Be kind, be open. Do this actively and consistently. This young person felt welcome and that there was openness from all – even the folk where there was not necessarily a ‘click’.

These two Cs – Connection and active Compassion enable individuals to feel safe. This in turn means the limbic system can settle down and the attention can be directed towards learning. Then it is time to engage the powerful rational part of the brain: the prefrontal cortex.

Curiosity

The prefrontal cortex loves to crack complex problems and create solutions, so an atmosphere of genuine curiosity is highly stimulating to the brain. A brain that feels safe and then that others are actively interested in its point of view is a brain that will learn fast and sustainably. 

Our new starter had a fresh set of eyes onto the consumer research questions at the company. The team were genuinely curious about their opinion on issues and took time to ask questions and really pay attention to the answers. They did not automatically discard ideas that did not match their greater experience on the matter. 

Control

Allow the brains in the conversation to have control of the air time and how they express themselves. Avoid interruptions and dominant thinking patterns. Let one person’s thinking be put into the room/virtual space in its entirety.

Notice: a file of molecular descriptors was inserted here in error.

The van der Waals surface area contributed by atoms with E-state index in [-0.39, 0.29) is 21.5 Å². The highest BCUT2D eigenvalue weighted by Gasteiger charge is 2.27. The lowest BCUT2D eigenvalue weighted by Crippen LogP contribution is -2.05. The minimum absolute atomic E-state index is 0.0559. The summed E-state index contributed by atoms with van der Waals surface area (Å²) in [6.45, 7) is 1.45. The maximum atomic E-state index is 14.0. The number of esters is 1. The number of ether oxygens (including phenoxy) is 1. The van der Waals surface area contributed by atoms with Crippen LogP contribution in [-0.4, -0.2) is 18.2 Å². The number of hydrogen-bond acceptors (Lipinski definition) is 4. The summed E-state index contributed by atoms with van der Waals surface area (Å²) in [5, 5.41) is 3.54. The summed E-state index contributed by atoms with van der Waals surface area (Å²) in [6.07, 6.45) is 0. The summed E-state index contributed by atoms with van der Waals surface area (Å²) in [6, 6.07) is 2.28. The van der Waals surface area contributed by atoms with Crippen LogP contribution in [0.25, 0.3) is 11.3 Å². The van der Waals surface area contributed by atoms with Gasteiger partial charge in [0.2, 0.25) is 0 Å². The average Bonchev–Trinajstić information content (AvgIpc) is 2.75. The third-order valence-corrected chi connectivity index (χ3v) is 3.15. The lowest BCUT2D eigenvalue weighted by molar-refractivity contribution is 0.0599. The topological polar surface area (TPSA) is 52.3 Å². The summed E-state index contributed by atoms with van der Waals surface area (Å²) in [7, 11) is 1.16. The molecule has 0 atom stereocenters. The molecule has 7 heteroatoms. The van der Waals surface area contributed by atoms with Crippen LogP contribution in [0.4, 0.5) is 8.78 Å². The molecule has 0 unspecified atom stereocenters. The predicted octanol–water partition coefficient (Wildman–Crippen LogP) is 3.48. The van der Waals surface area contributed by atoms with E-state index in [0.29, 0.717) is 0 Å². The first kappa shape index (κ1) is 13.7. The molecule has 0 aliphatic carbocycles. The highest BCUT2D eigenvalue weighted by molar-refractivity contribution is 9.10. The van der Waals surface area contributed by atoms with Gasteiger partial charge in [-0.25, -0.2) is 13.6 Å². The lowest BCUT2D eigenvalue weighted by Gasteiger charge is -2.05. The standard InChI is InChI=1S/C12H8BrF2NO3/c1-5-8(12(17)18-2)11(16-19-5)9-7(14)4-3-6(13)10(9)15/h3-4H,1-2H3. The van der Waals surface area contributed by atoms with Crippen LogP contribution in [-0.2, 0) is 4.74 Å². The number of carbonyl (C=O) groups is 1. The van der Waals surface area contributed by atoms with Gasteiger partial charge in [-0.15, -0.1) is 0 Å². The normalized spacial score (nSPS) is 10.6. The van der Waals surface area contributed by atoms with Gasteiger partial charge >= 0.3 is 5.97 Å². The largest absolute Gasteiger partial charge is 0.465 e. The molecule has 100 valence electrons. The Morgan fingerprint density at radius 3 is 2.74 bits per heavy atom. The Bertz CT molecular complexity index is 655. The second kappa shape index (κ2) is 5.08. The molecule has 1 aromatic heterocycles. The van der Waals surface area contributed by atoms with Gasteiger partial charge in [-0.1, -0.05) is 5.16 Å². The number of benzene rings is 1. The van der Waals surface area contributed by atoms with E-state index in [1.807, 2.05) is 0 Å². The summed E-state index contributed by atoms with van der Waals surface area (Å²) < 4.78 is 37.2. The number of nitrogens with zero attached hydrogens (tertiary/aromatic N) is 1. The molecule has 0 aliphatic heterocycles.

Check that the person feels they have expressed themselves before moving on. Do this with careful attention and curiosity. Our new joiner had never been listened to in such a respectful way and was surprised at the experience. They very quickly became comfortable in a totally new environment and the Management Team were delighted with how quickly they had hit the ground running.

These Four Cs™ applied to the design and execution of a learning intervention or simply as a way of behaving in the day to day truly support brains to learn fast and accelerate adaptation to new environments and new learning. 

Interested in this topic? Read Neuroscience at work: How to have more productive conversations